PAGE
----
If you’re British- like yours truly-, you have probably at least heard of the BBC Radio One Live Lounge. BBC Radio One is- as the name suggests- one of the most popular radio stations in the United Kingdom. There are various segments and shows on Radio One and one of these is the Live Lounge. The Live Lounge started back in 2009 and it involves popular artists holding a performance which includes one of their own songs and a cover song from another artist. This cover song will be of a genre that the artist performing is either not well known for or a genre they have never utilised. The latest artists to take to the Live Lounge are BTS, this being their Live Lounge debut. The Korean boy band performed two of their English language songs during the Live Lounge but it was their cover song that was the biggest talking point.
The band performed “Dynamite”– their first English language single which topped charts and broke records following its release last August- and “Permission to Dance”– their most recent hit and their third English language song. Their Live Lounge performances involved a live band, which is always a great way to elevate a performance. The live music emphasises the group’s excellent vocals, which seem to be getting better and better every time they perform. Their English pronunciations are also improving, clearly showing that their constant practice is paying off. Not that it really matters anyway as the group are Korean and so shouldn’t feel pressured to even put out English music, let alone pronounce every single word perfectly. It’s impressive enough that they can sing in a language that isn’t their own anyway. They do it whilst dancing too so enunciation really shouldn’t be on their list of priorities. The vocals, dancing and general performances of both songs were great. Credit has to go to the musicians in the live band as well as the backup dancers who showed up for the last segment of “Permission to Dance”.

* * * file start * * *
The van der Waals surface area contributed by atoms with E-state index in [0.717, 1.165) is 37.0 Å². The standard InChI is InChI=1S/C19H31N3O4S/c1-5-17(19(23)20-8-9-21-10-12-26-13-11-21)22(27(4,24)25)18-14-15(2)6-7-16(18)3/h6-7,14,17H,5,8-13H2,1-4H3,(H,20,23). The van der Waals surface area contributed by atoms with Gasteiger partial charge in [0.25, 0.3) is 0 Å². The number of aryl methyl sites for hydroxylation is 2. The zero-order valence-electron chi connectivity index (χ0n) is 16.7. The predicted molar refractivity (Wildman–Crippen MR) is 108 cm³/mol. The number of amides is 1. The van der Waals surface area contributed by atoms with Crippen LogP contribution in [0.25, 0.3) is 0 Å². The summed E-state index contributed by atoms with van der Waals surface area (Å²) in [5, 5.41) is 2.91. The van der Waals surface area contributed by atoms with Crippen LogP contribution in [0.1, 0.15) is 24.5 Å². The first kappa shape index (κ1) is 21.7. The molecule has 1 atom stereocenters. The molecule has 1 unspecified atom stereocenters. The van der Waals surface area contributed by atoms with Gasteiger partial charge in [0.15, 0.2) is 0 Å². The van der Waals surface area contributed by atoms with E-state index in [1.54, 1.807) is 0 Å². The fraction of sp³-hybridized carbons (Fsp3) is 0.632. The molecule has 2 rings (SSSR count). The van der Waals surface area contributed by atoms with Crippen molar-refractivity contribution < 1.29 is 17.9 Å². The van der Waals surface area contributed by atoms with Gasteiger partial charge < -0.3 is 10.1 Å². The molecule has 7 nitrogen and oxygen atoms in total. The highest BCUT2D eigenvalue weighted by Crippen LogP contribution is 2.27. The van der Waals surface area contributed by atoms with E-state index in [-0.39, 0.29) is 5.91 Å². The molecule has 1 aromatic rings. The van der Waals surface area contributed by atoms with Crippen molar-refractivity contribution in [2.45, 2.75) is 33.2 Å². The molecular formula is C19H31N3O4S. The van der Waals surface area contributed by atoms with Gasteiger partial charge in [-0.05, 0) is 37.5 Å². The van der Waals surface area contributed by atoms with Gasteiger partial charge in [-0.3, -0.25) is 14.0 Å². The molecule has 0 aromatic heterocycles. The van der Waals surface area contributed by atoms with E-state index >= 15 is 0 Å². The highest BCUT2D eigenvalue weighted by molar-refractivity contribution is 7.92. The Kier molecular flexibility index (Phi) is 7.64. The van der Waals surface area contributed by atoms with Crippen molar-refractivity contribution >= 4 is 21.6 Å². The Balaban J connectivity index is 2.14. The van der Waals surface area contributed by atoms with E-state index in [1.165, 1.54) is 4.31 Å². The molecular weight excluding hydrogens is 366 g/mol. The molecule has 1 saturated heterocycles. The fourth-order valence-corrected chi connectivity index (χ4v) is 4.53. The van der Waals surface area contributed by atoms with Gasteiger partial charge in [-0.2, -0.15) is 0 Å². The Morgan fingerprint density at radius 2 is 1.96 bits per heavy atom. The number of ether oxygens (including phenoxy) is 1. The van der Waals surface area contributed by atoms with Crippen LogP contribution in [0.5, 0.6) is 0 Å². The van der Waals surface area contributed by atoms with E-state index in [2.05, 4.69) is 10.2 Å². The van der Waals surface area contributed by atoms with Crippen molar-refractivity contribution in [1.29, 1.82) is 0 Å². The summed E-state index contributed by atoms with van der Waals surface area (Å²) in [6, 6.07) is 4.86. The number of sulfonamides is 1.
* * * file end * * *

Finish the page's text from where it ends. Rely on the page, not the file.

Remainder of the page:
It was the cover song that the group performed that was the show stopping number of their Live Lounge performance. The boys covered an iconic song from the 90’s: “I’ll Be Missing You” by Puff Daddy (before he was P Diddy) featuring Faith Evans and Sting (the song samples “Every Breath You Take”, the 1983 song from Sting and his band The Police). I’m a 90’s baby and this song brings back so many memories as I remember it being on the radio constantly following its 1997 release. It is a big song to take on, especially for a non-English speaking band. The whole point of the Live Lounge is for artists to cover songs that are out of their comfort zone and this definitely isn’t a song that you would immediately pin down for BTS. “I’ll Be Missing You” was originally a tribute for Christopher Wallace- otherwise known by his stage name “The Notorious B.I.G”- who was Evans’s ex-husband and a close friend of Puff Daddy. As the song was a memorial to a loved one from his best friend and ex-wife, it is a tough song to perform for any artist. It just doesn’t work if the song isn’t sung with feeling but BTS not only managed to belt this song out with fantastic vocals and wonderfully fitting rap segments, they also put their own spin on the lyrics in multiple ways. The band often talks about how much they miss their fans due to the global pandemic leading to the cancellation of their world tour. Their choice of song may have stemmed from how much they miss their fans. I can safely say- as an ARMY fan – that the feeling is certainly mutual (even though I have never had the chance to actually see them at a concert. Yes, I am missing something I have never had and I have no intention of stopping anytime soon). Of course, the song has much stronger themes than simply missing your fans. It was created following the loss of a loved one and despite the different circumstances, BTS certainly bring the emotion and depth needed for a song like this.